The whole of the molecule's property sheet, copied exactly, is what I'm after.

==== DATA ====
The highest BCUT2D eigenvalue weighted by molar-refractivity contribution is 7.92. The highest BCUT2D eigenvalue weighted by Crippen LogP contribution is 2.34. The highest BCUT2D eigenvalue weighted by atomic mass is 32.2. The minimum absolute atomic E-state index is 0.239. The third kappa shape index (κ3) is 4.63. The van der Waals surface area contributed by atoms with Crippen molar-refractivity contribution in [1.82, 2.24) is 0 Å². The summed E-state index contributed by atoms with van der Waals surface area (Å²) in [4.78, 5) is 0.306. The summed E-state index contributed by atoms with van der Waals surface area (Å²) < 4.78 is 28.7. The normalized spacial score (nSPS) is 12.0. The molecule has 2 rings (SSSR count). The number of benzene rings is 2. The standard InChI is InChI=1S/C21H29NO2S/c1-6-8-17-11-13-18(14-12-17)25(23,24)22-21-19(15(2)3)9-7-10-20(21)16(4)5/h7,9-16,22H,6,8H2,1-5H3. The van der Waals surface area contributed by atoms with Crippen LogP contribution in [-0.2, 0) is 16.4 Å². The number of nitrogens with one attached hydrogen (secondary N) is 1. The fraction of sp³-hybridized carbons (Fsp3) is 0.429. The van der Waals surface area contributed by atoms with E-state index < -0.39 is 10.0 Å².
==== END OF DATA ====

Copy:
The highest BCUT2D eigenvalue weighted by molar-refractivity contribution is 7.92. The highest BCUT2D eigenvalue weighted by Crippen LogP contribution is 2.34. The highest BCUT2D eigenvalue weighted by atomic mass is 32.2. The minimum absolute atomic E-state index is 0.239. The third kappa shape index (κ3) is 4.63. The van der Waals surface area contributed by atoms with Crippen molar-refractivity contribution in [1.82, 2.24) is 0 Å². The summed E-state index contributed by atoms with van der Waals surface area (Å²) in [4.78, 5) is 0.306. The summed E-state index contributed by atoms with van der Waals surface area (Å²) < 4.78 is 28.7. The normalized spacial score (nSPS) is 12.0. The molecule has 2 rings (SSSR count). The number of benzene rings is 2. The standard InChI is InChI=1S/C21H29NO2S/c1-6-8-17-11-13-18(14-12-17)25(23,24)22-21-19(15(2)3)9-7-10-20(21)16(4)5/h7,9-16,22H,6,8H2,1-5H3. The van der Waals surface area contributed by atoms with Crippen LogP contribution in [-0.2, 0) is 16.4 Å². The number of nitrogens with one attached hydrogen (secondary N) is 1. The fraction of sp³-hybridized carbons (Fsp3) is 0.429. The van der Waals surface area contributed by atoms with E-state index < -0.39 is 10.0 Å².